23 Fire & Police Selection, Inc. (FPSI) © 2011 Physical Ability Testing Standards for New Hires A sample of incumbent fire suppression personnel “norm” the physical ability test. Incumbents identify what a minimally qualified time should be for the physical ability test (i.e., “normal expectations of acceptable proficiency”). Average the mean opinion time and add one SEM to set the final cutoff score.

24 Fire & Police Selection, Inc. (FPSI) © 2011 Physical Ability Testing Standards for Incumbents (Firefighters and Fire Captains) Incumbent opinions are not used to set the cutoff score for maintenance standards due to bias: ◦ FFs tend to stretch the time limit when they know it will be used to monitor their job performance (i.e., they tend to overestimate the time) Incumbent maintenance standard cutoffs are based upon the mean of the incumbent time in the “norming” process: ◦ Outliers omitted using a SD ◦ Mean plus 1 Standard Error of the Mean Standard Errors of Difference The outcome is the “normal expectations of acceptable proficiency in the workforce”

25 Fire & Police Selection, Inc. (FPSI) © 2011 Sample Maintenance PAT Results Incumbent PAT Times Mean = SEM = SED = % “Remediate”

26 Fire & Police Selection, Inc. (FPSI) © 2011 Remediate Status of Incumbents A total of 6 officers clearly fell outside of the minimum proficiency levels relating to physical ability expectations (i.e., 95% confidence interval that these scores are reliably different from the average) and should be required to improve their abilities through possible dietary changes, weight-loss programs, and/or physical fitness programs. These incumbents fall into a “ remediate ” category and are asked to retake the test after week training program. The week training program should consist of both cardio-vascular and strength training in the specific, fire suppression-related work behaviors that are measured by the test. Departments can choose whether they want the training program to be self directed or conducted by a department-designated exercise specialist.

27 Fire & Police Selection, Inc. (FPSI) © 2011 Remediate Status of Incumbents The week remediate process may result in any of the four possible consequences: ◦ Conditioning program —The incumbent is placed on a program that include dietary modification and physical training. ◦ Leave of absence —The department may elect to place the incumbent on a leave of absence until which time the incumbent is able to pass the test. ◦ Disability leave —The department may elect to place the incumbent on disability leave until which time the incumbent is able to pass the test. ◦ Retirement with pension —The department may elect to terminate employment with the incumbent following continued attempts to improve test performance without success.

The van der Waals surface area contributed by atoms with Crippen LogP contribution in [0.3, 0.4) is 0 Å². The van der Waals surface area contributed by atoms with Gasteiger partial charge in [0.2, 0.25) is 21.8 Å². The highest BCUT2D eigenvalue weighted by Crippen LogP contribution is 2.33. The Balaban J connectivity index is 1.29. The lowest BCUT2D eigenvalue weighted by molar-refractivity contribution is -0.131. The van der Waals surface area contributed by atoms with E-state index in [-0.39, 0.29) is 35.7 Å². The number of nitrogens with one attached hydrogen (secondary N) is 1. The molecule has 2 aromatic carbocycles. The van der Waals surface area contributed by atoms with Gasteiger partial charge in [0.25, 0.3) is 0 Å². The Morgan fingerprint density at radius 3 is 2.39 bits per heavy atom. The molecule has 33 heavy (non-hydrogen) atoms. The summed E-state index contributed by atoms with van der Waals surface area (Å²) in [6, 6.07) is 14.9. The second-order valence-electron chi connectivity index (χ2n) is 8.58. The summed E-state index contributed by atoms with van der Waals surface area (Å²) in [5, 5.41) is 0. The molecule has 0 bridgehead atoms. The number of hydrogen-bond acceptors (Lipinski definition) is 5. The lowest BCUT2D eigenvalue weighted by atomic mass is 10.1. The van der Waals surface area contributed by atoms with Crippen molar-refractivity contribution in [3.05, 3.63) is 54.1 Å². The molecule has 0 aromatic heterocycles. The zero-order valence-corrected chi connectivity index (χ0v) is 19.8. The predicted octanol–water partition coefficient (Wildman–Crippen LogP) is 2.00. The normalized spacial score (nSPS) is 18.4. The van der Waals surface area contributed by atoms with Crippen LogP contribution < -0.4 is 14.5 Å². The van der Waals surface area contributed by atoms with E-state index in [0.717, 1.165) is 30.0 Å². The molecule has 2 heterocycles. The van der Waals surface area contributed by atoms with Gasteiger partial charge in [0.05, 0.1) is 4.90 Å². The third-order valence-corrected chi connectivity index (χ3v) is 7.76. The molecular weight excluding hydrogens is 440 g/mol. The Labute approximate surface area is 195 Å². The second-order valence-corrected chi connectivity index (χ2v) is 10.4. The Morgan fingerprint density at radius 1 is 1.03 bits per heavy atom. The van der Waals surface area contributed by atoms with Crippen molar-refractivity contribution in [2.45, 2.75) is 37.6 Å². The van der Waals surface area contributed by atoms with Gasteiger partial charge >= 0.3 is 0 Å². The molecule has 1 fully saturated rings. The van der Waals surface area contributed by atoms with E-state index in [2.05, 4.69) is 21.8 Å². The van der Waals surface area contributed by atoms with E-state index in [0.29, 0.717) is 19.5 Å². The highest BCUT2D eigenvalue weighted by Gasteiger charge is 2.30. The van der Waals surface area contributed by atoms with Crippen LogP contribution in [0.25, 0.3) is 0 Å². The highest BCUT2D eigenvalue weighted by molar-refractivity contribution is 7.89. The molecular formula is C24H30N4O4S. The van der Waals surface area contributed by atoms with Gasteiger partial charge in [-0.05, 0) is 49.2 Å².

28 Fire & Police Selection, Inc. (FPSI) © 2011 The Effect of Age on Test Performance Data from a study consisting of 256 incumbent fire suppression personnel (mean age = years) resulted in a correlation of.397*** when the age of the incumbent was correlated to test time. Data from a study consisting of 710 firefighter applicants (mean age = years) resulted in a correlation of.149*** when the age of the firefighter applicant was correlated to test time. While age was statistically correlated with physical ability test performance in both the incumbent and the applicant study, there are a number of other factors likely contributing to the correlation: – The motivation level of the applicants vs. the incumbents – The physical fitness level of the applicants vs. the incumbents

29 Fire & Police Selection, Inc. (FPSI) © 2011 Importance of “Maintenance/Wellness” Testing of Incumbents Ensuring Safety of the Crew ◦ Nearly 50% of all injuries to civilian firefighters in 2002 were a result of sprains, strains, and muscular pain—whereby overexertion is considered the primary causative factor. (NFPA) ◦ Nearly 50% of firefighter fatalities are heart attacks and about half of those who died had heart-related issues. (NFPA) ◦ “ Overweight, out-of-shape fire fighters are an accident waiting to happen.” (NFPA, 2000) Ensuring Safety of the Public Reduce Worker Compensation Claims ◦ The estimated total annual cost of firefighter injuries is between $2.8 - $7.8 billion. (NIST, 2005)

30 Fire & Police Selection, Inc. (FPSI) © 2011 Questions??? Contact us ◦ Dan Biddle, PhD., CEO/President Fire & Police Selection, Inc. Phone: x. 113 ◦ Stacy L. Bell, M.S., Executive Vice President Fire & Police Selection, Inc. Phone: x. 245 ◦ Alisa Arnoff, Esq.—Attorney with Scalambrino & Arnoff, LLP Phone:


Download ppt "WWW.FPSI.COM Fire & Police Selection, Inc. (FPSI) © 2011 Maintaining Physical Standards Using Physical Ability Tests: Are Your Incumbents Fit for the Job?"

Similar presentations


Ads by Google